Still on Nigeria’s unending borrowing


THE borrower, says the good Book, is servant to the lender.  It is therefore not surprising that since mid-September when President Muhammadu Buhari presented a request to the National Assembly seeking approval  to borrow $4 billion and €710 million loans from bilateral and multilateral organisations to fund the deficit in the 2021 budget, there has been palpable unease in the polity, with even members of the disturbingly pliant Senate expressing dismay at the rapidity with which the president’s loan requests were approved by the Ahmed Lawan-led leadership. The latest request, which was read by the Senate President at the Senate Chamber on September 14, also included a grant component of $125 million. These were in addition to the $8.3 billion and €490 million loans contained in the initial 2018-2020 borrowing plan.

It is beyond disturbing that since President Buhari came into office in 2015, Nigeria’s foreign debt stock has risen by over 300 per cent.  The administration increased the country’s debt from $7.3 billion in 2015 to $28.57 billion in 2020. This means that the president has added 303.9 per cent or $21.27 billion of foreign loans to the country’s debt portfolio.   Domestic debt was N7.63 trillion in December 2020.  Overall, the Buhari government has had an accumulated debt of N17.06 trillion as of March 2021, using the N381 exchange rate. According to the Debt Management Office, Nigeria’s public debt stock as of March 31 was N33.107 trillion. The composite debt stock of the Federal Government of Nigeria, the 36 state governments and the Federal Capital Territory (FCT) stood at $87.239 billion. These debts are owed to the World Bank, French Development Agency, China-Exim Bank, International Fund for Agricultural Development, Credit Suisse Group and Standard Chartered/China Export and Credit and others.

We are worried that this government is taking the country through a familiar route which does not bode well for the health and development of the economy. Already, a disturbingly large portion of the budget is used to service debts. This was the situation in the 80s and 90s when the government was forced to adopt the Structural Adjustment Programme as a way out of its fiscal crisis. The programme was a bitter pill imposed on the country by its creditors.  The programme, and its attendant protracted crisis, accounted for the many institutional challenges that the country continues to grapple with on both economic and societal fronts today. But the government continues to maintain that its borrowings are necessary and good for the economy. In its latest request, it provided a list of projects spread across the six geopolitical zones of the country to be financed with the loans as justification. It equally argued that it had a low debt-to-GDP ratio.

Of course, similar arguments were proffered for the previous accumulation of huge, unserviceable debts that plunged the country into crisis and subjected it to the draconian ‘conditionalities’ imposed on the country by creditors. We remind the president and his economic advisers that previous administration worked hard to remove Nigeria from the debt overhang of the past. Indeed, it was under the President Olusegun Obasanjo government that Nigeria struck a deal with the Paris and London clubs for a debt buyback of $18 billion that put the country in a comfortable position before the advent of the current government.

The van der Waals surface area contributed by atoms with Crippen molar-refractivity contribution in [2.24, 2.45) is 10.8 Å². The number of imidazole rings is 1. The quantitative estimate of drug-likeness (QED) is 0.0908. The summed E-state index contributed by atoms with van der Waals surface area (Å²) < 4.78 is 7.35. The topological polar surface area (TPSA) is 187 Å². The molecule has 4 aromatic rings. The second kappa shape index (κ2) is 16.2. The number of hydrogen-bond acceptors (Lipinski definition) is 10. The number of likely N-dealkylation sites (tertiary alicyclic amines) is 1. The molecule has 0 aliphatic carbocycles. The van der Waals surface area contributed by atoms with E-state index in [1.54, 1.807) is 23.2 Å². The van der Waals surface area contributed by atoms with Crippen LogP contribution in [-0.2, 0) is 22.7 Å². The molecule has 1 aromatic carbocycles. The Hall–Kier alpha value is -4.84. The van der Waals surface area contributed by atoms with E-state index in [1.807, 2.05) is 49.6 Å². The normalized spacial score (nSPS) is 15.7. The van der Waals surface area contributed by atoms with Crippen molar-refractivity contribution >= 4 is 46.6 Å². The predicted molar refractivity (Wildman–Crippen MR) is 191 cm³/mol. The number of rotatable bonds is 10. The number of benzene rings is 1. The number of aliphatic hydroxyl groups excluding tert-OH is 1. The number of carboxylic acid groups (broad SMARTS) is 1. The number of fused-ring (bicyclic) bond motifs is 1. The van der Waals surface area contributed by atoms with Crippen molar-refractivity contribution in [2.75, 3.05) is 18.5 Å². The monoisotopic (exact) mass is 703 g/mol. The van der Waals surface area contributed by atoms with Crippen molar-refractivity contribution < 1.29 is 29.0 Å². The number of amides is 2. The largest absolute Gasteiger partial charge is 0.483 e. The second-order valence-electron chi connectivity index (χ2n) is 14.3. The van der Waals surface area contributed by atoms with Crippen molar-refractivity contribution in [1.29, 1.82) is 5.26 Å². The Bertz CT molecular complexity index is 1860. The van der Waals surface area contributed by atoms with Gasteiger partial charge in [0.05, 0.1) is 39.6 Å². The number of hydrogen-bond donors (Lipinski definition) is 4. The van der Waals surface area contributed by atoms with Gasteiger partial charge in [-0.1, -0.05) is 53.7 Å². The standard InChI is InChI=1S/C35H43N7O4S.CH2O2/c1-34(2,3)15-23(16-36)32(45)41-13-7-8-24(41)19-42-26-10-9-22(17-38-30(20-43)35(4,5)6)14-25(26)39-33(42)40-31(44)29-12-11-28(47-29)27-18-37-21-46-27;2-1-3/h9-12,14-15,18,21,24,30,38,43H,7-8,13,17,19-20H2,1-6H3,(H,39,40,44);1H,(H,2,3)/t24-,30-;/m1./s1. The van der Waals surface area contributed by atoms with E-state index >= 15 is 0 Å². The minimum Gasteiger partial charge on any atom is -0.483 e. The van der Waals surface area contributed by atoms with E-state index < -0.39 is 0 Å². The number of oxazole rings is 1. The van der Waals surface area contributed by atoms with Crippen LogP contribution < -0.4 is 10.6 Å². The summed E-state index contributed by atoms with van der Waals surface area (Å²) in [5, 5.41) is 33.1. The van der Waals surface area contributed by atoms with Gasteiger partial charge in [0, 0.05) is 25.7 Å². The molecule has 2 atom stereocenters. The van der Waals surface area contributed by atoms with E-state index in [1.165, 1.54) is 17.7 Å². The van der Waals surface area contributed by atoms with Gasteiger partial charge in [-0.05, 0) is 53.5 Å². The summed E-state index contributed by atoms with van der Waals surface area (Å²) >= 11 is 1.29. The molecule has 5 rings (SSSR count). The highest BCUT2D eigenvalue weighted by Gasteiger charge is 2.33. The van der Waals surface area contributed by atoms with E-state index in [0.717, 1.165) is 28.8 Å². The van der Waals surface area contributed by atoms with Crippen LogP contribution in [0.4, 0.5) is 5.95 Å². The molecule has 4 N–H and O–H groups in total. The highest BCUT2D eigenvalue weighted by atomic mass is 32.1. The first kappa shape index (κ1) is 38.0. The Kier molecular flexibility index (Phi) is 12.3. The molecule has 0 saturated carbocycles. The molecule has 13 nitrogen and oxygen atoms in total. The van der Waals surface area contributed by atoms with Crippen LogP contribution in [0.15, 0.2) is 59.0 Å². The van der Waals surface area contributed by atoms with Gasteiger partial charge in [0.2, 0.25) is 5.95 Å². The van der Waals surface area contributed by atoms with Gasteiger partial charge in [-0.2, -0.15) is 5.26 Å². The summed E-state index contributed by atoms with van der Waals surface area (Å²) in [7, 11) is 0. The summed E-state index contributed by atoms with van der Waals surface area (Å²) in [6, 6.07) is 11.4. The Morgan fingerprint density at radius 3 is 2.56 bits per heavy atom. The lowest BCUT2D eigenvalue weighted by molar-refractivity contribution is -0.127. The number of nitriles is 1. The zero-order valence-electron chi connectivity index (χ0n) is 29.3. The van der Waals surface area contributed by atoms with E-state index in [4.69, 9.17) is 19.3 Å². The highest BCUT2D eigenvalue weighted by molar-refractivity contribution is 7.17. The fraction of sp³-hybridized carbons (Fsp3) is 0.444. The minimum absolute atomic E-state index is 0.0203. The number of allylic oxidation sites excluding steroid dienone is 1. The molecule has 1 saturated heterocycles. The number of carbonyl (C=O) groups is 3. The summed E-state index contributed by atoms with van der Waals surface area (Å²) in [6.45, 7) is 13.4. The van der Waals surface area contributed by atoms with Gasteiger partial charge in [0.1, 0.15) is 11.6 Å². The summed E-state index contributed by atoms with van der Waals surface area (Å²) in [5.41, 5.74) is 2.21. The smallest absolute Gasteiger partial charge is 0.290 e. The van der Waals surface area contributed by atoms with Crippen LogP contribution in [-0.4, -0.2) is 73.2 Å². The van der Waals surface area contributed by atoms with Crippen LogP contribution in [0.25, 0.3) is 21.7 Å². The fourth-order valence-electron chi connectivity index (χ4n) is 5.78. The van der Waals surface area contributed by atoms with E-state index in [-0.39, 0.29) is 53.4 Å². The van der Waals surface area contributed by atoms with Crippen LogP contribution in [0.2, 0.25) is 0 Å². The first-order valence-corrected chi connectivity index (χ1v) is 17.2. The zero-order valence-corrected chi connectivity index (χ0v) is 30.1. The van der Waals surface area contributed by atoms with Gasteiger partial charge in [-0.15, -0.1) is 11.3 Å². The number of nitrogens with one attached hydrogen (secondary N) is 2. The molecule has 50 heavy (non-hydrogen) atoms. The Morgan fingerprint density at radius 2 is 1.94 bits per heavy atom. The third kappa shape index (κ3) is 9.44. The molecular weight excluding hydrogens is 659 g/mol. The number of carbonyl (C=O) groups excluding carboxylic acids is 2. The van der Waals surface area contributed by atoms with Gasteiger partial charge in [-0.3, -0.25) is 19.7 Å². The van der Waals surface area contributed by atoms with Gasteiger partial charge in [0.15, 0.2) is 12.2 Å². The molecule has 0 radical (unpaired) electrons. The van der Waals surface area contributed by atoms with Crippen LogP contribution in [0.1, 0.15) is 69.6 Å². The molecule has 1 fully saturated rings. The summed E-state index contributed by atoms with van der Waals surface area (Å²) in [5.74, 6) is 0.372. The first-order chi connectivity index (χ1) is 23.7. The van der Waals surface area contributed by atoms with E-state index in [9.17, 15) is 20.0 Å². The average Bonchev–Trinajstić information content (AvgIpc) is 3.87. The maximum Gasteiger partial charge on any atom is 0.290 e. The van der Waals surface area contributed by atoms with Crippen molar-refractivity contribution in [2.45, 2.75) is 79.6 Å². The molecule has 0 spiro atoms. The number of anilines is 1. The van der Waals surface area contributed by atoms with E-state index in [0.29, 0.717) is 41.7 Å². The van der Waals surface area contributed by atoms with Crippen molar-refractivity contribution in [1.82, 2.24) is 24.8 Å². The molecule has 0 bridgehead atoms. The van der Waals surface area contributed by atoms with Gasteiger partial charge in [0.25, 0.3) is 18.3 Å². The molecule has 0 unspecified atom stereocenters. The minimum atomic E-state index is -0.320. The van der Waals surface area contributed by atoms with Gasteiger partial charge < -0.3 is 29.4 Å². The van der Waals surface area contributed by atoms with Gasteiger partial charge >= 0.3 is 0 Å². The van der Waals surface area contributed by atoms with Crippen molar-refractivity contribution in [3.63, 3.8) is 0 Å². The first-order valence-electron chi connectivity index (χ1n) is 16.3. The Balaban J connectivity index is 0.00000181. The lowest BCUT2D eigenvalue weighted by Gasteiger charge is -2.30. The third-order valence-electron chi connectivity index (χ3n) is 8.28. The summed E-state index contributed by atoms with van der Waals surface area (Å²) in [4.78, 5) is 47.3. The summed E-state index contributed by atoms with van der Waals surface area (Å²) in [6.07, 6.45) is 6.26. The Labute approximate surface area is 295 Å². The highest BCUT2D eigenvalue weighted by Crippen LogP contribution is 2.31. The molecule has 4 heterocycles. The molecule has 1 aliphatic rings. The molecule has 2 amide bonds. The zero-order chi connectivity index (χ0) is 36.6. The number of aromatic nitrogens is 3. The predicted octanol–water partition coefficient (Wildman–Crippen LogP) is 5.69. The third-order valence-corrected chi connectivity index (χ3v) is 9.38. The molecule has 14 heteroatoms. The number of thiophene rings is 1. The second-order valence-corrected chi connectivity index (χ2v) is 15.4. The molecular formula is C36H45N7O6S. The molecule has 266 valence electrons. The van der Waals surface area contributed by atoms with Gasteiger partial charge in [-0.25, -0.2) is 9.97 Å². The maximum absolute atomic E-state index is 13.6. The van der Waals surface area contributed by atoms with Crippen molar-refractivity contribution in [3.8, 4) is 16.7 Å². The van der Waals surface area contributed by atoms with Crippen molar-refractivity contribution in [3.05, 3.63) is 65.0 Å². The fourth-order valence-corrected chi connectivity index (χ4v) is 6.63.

Several experts have cautioned the government to be careful in accumulating debts. They warned that these loans would not pay out themselves. Borrowing in a situation where the country’s revenue profile is very low while the debt service is very high is not sustainable, yet the government keeps coming up with new borrowing plans. The mono-mineral nature of the economy ensures that the fate of the country is subject to the volatility of the international oil market. The price of this commodity is not determined by the country. In addition, the production quota is set by the Organisation of Petroleum Exporting Countries (OPEC). So, the country does not determine the quantity it can produce. Alternative finance options for infrastructural development have also been suggested.  These include domestic resource mobilisation, public-private partnerships; securitisation of assets, especially of government-owned enterprises, and reduction of frivolous expenditure.

We call on the National Assembly to stop approving the requests for additional loans by the president because they put the country’s future at wanton risk. The latest request for loans should be spurned by the National Assembly.  The lawmakers should urge the president to explore alternatives to these loans. The government must not return the country to another debt overhang. Once again, we call on concerned Nigerians and civil society organisations to force the hand of the lawmakers to ensure that they do not approve additional loan requests from the president.

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